This article by Zoe Leung and Alan H. Yang is published by The Diplomat. Here is an excerpt:
Global democracy is in retreat. The United States is now a “backsliding democracy” for the first time according to the 2021 Global State of Democracy Report. At the same time, China uses the word “democracy” to describe its own governance, while meaning something completely different. As democratic practices regress, like-minded countries should combat this by expanding partnerships to protect and improve democratic institutions and civic spaces. In this context, Taiwan, a thriving democracy in the Indo-Pacific, represents both an exemplar as well as a potential partner. Taiwan provides valuable lessons in how to address challenges facing modern democracies while under constant threat.
A conventional narrative has solidified around the idea that the COVID-19 pandemic has exposed flaws of democracy in coping with the public health crisis while China’s quick economic rebound and pandemic success, albeit through strict lockdown measures, may serve as a showcase for its model of governance. However, Taiwan stands in contradiction to this narrative and its own success is well documented. It has leveraged contact tracing, apps, “civic hackers,” and “radical transparency” to effectively combat misinformation and contain the pandemic spread absent lockdowns while staying true to its core democratic values. This is exemplified by its robust civil society, which built most of the pandemic-related information systems as opposed to the government. The model adds a citizen-centric dimension to digital governance, which is otherwise dominated by authorities, and forms an integral part of Taiwan’s digital democracy.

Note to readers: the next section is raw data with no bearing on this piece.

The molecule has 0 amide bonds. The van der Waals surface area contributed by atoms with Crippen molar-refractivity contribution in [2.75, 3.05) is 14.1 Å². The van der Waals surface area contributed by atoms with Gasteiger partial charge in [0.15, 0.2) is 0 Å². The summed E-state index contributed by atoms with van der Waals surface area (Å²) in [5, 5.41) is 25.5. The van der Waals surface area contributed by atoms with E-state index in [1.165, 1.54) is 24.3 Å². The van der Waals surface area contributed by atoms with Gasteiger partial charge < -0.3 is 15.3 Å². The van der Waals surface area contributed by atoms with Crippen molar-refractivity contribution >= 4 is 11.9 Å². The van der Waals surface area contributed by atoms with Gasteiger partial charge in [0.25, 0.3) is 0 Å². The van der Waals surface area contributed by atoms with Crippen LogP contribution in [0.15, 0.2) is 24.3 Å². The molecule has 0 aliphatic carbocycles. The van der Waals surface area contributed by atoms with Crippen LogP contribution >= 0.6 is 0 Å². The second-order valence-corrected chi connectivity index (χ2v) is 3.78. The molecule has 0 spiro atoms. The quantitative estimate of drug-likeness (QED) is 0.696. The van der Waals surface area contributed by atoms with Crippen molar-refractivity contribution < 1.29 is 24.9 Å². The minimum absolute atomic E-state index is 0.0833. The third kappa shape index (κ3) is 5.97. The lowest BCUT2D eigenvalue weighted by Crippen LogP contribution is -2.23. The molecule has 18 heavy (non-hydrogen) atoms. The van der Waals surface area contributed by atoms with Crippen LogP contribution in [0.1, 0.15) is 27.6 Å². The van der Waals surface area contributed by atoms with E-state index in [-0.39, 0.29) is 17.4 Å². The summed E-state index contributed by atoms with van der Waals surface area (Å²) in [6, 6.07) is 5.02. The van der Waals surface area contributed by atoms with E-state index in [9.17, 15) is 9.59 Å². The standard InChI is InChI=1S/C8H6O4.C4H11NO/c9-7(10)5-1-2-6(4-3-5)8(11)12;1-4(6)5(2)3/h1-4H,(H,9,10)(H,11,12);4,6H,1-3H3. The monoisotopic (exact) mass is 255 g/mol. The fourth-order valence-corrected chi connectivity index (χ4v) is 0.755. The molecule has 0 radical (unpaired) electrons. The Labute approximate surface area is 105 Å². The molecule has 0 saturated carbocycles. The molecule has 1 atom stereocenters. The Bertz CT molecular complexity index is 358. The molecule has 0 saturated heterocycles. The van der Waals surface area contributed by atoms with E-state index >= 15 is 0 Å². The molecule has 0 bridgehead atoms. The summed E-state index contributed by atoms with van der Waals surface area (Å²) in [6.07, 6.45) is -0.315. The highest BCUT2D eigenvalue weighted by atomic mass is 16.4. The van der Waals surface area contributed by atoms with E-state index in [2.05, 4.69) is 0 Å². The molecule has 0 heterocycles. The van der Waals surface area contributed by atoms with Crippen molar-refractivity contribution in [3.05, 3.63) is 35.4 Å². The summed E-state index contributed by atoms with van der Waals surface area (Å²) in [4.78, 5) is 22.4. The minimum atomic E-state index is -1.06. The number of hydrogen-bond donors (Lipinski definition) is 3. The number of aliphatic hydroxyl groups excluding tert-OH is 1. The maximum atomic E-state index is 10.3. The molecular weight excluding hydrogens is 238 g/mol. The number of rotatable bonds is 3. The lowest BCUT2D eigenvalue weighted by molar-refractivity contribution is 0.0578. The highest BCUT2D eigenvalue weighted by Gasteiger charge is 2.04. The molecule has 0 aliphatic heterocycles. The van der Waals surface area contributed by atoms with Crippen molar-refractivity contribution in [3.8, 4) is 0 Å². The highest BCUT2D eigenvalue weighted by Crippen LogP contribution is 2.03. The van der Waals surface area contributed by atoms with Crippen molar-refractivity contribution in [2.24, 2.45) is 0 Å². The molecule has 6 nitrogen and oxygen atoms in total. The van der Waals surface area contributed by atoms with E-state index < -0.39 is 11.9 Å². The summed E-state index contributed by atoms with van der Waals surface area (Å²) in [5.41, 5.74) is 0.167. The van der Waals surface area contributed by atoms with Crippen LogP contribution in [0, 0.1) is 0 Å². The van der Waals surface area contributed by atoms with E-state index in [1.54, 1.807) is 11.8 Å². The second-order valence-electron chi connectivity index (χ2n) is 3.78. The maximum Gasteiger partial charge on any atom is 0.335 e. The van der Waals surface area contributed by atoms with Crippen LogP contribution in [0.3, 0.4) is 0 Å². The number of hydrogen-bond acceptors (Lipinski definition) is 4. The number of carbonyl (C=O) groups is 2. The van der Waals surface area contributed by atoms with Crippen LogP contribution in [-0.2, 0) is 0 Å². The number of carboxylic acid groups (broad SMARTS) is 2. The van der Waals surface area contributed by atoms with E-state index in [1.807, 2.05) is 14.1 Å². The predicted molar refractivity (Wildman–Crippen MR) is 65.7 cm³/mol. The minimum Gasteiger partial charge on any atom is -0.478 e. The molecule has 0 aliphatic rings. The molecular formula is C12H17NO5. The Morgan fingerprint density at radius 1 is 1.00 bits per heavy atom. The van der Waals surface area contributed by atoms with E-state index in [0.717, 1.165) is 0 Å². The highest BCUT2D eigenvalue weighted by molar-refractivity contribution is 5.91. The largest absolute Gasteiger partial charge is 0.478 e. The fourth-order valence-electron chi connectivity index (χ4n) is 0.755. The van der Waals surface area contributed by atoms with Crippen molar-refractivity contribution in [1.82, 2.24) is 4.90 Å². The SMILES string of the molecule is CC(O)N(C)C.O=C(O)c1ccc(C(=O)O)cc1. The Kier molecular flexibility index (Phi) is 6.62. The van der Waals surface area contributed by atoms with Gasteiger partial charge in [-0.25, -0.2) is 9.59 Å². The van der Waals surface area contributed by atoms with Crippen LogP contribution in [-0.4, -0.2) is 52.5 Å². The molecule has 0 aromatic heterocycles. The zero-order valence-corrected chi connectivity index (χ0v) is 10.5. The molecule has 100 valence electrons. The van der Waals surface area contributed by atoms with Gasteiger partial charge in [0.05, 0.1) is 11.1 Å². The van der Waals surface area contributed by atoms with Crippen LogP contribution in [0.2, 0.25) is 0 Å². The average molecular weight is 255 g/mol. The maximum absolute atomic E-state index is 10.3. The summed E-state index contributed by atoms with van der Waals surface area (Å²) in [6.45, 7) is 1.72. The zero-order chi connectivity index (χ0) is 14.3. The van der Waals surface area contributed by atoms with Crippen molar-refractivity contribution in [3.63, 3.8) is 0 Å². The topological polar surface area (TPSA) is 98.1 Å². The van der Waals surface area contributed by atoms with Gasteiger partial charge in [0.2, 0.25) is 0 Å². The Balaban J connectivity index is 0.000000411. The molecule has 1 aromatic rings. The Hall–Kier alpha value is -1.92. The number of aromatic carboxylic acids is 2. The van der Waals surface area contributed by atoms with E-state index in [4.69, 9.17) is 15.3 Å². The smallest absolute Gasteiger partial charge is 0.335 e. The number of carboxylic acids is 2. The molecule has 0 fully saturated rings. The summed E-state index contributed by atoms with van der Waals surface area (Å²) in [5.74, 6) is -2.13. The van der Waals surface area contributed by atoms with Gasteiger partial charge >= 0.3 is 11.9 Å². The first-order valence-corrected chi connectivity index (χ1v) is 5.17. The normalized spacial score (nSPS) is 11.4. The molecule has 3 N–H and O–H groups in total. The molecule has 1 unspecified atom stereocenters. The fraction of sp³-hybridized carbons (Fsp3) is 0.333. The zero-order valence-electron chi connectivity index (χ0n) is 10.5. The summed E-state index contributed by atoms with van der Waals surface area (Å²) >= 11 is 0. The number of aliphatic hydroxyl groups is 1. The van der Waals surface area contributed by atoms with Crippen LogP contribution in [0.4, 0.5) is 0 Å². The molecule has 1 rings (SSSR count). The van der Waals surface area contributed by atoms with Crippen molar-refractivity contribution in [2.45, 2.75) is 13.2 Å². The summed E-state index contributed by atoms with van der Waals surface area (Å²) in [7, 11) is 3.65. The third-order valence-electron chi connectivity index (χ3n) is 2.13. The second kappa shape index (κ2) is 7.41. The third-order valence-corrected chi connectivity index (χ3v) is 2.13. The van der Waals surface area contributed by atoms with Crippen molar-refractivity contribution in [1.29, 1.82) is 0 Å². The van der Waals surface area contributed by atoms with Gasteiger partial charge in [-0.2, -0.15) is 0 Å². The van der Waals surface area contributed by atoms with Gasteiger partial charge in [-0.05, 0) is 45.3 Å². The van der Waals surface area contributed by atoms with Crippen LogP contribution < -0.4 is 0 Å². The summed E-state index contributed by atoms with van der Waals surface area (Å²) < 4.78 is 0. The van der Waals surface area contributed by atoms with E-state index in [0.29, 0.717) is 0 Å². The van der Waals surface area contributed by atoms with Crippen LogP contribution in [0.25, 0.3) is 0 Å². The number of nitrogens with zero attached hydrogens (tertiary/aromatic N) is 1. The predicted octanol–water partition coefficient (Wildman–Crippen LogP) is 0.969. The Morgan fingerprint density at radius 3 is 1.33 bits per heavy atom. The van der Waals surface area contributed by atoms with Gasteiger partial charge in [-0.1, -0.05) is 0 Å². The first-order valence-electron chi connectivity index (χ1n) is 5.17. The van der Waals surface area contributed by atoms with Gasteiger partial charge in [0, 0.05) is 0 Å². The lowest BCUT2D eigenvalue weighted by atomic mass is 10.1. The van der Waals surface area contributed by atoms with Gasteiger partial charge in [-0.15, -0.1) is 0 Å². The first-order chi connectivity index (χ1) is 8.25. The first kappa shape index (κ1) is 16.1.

In 2021, Taiwan was ranked the second freest place in Asia, according to Freedom House. It is a vibrant multi-party democracy, with peaceful transitions of power between ruling and opposition parties for the past two decades. Not only that, but Taiwan is a leader in public civic participation through programs such as Citizen Congress Watch, a fourth-generation society legislative oversight mechanism. The organization gathers representative opinions, publicizes oversight outcomes, and puts forward suggestions to the legislature to effect changes the public want to see.
Continue reading here.